Each podcast is available for download, with an accompanying recipe sheet, and its worth it to listen to a relaxed master at work, narrating each dish, its origins, its ingredients, and his thoughts on preparation, origin and ingredients, wrapping up each recipe with anecdotes about Italy, and London, and weaving food so naturally into life thats its as much a pleasure to listen as it is to taste. He's the best Italian chef in London at the moment, and seems almost entirely himself in the kitchen. I'd heartily recommend him. And the podcasts are just perfect.
Lorraine over at Italian Foodies has just posted his broccoli soup recipe from Made in Italy, and is a fan. AA Gill gave him the only five star rating he has given to date, as testament to both his food, and principled ethos in terms of food and staff.
Finally. Four words. Swedish chef. Pure genius.
Not to mention.....
Wednesday, May 02, 2007
The starter pictured is the rainbow roll, Korean style sushi comprising eel, prawn, salmon and tuna sushi rolls, with a dab of wasabi, and soy sauce on the side. The tastes cut through our drunken palates, cleanly, and crisply. The unexpected and gently building heat of wasabi combining terrifically with the pleasant purity of the sushi tastes.We also had (pictured right) a starter of blocks of rice, daubed with wasabi, and a butterflied prawn, topped with roast, shredded sweet potato, with a side of pickled ginger and wasabi. The prawn had quite an amazing texture, fleshy and firm, and an unusually intact taste. The shredded sweet potato was addictively sweet, and the ginger the perfect side to cleanse the palate for another uncomplicated taste of simplicity.
This starter was a similar dish, but without the sweet potato, and topped with eel and salmon, to be dipped in soy sauce, and wasabi, and followed by a slice of pickled ginger to cleanse the palate. A fantastic introduction, accompanied by complimentary soup in small cups. And the aesthetic effect of these finely balanced, well put together, quite minimalist plates was startling.
As we moved on to main courses, I entirely lost track of what we ordered. It was, after all, a farewell party. For my own main, I ordered the Bulgogi, a beef dish marinated in soy sauce, pear puree, sesame oil, and a host of other ingredients, and served with a side of freshly washed lettuce, still wet, some boiled rice, and some fermented soybean paste.
The trick is to spoon the beef mix into the leaf, then some rice, and finally spoon over some paste, and wrap the concoction up in the fresh leaf, then eat. Quite an interesting and divine leaf, each flavour distinct and somewhat separate, but working together fantastically to counterpoint one another. And the freshly washed leaf brought a texture and fresh taste that was absolutely perfect.We also had a 7 shot bottle of sake, warm, and two other starters, for the princely sum of €115, including tip. An amazing price for a truly memorable meal. The service was exemplary, with staff genuinely happy, it seemed to our beer soaked selves, to explain any queries we had about authenticity, recommendations, and pronunciation. Tables have buzzers to summon service, and food arrived in perfectly staggered stages. An amazing price for what I am told is an authentic taste of Korean cuisine.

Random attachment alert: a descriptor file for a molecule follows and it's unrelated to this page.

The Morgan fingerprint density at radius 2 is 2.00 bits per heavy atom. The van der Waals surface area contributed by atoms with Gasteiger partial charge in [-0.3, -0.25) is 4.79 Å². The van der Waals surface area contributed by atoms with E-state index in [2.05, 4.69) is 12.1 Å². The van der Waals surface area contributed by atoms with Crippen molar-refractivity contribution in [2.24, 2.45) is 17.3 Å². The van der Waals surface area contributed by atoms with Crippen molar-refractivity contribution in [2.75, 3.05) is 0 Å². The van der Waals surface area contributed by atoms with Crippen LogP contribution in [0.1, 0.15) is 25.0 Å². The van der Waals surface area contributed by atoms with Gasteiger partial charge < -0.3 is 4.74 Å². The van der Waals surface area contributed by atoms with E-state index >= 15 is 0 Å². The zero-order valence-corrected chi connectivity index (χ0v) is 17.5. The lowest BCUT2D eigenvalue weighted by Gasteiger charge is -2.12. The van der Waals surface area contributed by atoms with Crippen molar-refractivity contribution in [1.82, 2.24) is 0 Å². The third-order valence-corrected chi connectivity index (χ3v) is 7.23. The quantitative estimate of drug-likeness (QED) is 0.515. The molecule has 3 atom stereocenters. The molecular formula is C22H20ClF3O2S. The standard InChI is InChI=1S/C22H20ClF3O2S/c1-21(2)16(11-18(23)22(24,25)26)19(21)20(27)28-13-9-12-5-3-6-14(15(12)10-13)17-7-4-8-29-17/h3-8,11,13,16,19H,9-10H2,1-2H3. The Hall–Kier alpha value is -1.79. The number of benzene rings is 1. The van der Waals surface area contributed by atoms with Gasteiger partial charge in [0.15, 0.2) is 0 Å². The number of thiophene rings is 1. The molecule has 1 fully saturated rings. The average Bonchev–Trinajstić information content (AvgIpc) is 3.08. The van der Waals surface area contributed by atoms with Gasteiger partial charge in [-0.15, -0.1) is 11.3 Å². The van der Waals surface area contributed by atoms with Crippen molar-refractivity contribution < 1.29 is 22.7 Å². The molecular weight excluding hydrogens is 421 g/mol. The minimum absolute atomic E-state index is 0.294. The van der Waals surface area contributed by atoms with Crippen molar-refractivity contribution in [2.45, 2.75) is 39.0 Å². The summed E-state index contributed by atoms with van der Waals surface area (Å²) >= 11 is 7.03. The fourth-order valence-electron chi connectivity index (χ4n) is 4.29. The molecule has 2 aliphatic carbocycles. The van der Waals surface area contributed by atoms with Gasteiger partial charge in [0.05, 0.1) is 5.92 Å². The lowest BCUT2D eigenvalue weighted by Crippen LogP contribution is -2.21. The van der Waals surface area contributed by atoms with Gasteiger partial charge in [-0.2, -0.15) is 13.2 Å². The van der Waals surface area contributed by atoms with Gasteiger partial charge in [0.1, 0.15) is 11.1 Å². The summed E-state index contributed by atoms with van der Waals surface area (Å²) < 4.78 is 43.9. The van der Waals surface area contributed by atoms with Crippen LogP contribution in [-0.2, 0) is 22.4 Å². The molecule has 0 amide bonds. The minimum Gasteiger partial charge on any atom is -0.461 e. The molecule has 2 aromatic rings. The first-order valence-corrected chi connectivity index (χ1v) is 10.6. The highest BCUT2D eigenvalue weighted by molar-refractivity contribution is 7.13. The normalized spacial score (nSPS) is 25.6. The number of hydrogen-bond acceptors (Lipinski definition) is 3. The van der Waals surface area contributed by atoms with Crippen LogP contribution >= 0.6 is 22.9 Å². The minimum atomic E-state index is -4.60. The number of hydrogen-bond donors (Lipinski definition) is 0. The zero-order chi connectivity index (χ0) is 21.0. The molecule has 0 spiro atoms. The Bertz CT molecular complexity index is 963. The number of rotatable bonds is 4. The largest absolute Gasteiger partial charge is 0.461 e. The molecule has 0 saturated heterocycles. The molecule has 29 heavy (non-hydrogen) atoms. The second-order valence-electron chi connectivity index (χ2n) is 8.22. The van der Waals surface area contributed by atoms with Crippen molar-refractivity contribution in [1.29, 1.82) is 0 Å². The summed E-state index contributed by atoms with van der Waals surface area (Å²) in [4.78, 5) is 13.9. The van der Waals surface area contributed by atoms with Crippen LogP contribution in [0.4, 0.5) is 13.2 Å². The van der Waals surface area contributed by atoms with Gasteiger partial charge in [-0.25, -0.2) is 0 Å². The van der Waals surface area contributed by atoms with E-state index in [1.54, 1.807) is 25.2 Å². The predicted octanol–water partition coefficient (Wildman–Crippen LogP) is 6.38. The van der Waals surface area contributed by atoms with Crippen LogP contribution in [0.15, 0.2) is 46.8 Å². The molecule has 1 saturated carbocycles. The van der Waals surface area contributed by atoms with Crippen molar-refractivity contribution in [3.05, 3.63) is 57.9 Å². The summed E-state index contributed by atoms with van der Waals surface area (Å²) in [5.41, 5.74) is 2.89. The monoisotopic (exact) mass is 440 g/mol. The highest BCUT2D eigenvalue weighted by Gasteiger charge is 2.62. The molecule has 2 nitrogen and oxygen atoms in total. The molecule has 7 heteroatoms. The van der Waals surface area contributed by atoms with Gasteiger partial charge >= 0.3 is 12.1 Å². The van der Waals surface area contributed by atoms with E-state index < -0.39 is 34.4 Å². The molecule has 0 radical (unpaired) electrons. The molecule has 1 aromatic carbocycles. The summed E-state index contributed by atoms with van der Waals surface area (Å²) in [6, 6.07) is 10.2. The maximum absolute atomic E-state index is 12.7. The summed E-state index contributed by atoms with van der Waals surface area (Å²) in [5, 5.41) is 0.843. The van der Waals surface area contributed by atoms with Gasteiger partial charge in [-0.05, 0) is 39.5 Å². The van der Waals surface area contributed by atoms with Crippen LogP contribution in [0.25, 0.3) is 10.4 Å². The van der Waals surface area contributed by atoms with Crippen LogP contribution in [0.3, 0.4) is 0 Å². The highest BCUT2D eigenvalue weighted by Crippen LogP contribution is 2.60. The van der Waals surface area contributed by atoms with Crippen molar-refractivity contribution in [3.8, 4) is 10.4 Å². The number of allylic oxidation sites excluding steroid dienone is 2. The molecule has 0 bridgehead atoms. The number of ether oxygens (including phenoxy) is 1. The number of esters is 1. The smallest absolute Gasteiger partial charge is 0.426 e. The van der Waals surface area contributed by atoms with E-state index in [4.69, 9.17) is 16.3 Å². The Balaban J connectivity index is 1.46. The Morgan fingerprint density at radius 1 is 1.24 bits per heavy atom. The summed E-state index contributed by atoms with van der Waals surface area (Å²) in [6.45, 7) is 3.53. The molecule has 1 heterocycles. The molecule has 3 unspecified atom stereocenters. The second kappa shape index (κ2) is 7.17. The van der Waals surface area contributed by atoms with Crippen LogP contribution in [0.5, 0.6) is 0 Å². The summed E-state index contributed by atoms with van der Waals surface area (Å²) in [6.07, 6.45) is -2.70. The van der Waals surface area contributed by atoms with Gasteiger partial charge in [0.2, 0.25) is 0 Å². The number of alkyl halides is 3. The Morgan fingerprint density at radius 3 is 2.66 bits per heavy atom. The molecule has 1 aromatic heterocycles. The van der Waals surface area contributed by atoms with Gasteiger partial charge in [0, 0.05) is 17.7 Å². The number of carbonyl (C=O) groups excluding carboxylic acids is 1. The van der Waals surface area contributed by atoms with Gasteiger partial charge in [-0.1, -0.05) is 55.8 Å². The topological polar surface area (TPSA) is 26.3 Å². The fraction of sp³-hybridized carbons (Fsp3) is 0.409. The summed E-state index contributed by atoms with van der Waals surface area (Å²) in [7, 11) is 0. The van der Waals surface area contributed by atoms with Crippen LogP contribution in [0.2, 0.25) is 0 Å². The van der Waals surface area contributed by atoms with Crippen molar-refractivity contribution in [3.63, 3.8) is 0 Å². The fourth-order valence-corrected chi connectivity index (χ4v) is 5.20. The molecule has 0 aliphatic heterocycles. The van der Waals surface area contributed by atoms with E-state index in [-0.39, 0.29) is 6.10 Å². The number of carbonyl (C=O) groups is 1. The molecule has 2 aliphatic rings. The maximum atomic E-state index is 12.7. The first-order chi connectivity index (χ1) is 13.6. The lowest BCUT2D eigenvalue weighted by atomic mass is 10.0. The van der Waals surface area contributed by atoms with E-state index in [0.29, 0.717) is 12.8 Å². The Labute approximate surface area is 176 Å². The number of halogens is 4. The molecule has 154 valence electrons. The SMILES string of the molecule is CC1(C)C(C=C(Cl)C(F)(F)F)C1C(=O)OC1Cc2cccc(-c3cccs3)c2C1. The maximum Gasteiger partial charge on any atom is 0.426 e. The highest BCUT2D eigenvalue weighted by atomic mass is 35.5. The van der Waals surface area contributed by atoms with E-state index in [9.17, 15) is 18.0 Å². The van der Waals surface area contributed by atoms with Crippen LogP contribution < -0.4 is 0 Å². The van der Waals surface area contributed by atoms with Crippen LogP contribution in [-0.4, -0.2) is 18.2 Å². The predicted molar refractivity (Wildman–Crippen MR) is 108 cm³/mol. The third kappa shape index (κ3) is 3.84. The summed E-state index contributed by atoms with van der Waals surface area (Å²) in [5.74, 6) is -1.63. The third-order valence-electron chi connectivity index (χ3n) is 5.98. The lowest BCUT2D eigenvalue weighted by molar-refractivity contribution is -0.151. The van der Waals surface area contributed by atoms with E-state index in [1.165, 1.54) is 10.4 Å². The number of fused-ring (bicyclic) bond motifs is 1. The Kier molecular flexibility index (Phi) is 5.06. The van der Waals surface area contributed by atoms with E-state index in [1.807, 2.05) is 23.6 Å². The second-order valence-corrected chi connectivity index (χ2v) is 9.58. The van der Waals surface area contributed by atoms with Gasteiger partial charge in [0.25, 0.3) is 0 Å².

Add to this the general ambience, where, on Parnell street, the melting pot of Dublin, the bar and restaurant was populated by pleasantly drunken Koreans, Irish, Poles, Germans, co-existing quite happily in a chilled out, beer fueled slow and comfortable gorge, and you have a truly memorable experience, which restored my optimism in both our culinary scene, and Irelands current experiment with multicultural identity.
On the downside, the restaurant is tiny, and is part of a larger and noisier bar, which also shares the seating space, so the ambience is distinctly informal. That was fine for our crowd, but it is not a fine dining venue. The seating is quite cramped, and again utterly informal, closer to bar seating than restaurant, and the tables are far too small to easily support the massive amounts of food the kitchen will effortlessly usher out and into your life.
These are not really complaints, though, just qualifications. It is an informal place. Pick up some beers, soak in the food, the tastes, the smiles, and the sounds - it also triples as a music venues - and feel rejuvenated. Its good for the soul. I may well become a regular.
Kimchi (also known as the Hop House). At the top of Parnell street. Enter and enjoy. (sorry, no phone number - they appear to be unlisted.)
Wednesday, April 25, 2007
Consumed too quickly to photo, I'm afraid.
The next project was supposed to be some guanciale, air dried and salt cured pigs cheek. Its getting too close to summer for air drying though. And pigs cheek is difficult to track down. After 7 or 8 attempts, I finally tried Buckleys in Moore street, who will sell me an entire head, which I can take home and chop up myself. €5. Bargain.